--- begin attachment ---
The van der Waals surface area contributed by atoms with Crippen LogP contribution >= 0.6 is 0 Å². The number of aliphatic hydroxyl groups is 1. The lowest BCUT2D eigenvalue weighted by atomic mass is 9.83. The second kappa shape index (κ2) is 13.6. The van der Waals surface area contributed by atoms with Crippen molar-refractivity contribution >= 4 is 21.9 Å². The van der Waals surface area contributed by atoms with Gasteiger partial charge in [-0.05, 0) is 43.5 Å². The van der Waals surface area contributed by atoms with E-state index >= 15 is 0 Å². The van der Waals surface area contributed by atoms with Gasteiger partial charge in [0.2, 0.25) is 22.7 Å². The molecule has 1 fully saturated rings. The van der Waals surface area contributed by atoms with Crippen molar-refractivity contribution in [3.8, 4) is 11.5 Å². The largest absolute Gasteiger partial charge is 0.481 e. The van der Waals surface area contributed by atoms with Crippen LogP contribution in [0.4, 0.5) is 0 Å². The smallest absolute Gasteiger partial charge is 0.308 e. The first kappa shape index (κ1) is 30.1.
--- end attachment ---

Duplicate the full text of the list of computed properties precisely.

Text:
The van der Waals surface area contributed by atoms with Crippen LogP contribution >= 0.6 is 0 Å². The number of aliphatic hydroxyl groups is 1. The lowest BCUT2D eigenvalue weighted by atomic mass is 9.83. The second kappa shape index (κ2) is 13.6. The van der Waals surface area contributed by atoms with Crippen molar-refractivity contribution >= 4 is 21.9 Å². The van der Waals surface area contributed by atoms with Gasteiger partial charge in [-0.05, 0) is 43.5 Å². The van der Waals surface area contributed by atoms with E-state index >= 15 is 0 Å². The van der Waals surface area contributed by atoms with Gasteiger partial charge in [0.2, 0.25) is 22.7 Å². The molecule has 1 fully saturated rings. The van der Waals surface area contributed by atoms with Crippen molar-refractivity contribution in [3.8, 4) is 11.5 Å². The largest absolute Gasteiger partial charge is 0.481 e. The van der Waals surface area contributed by atoms with Crippen LogP contribution in [0.4, 0.5) is 0 Å². The smallest absolute Gasteiger partial charge is 0.308 e. The first kappa shape index (κ1) is 30.1.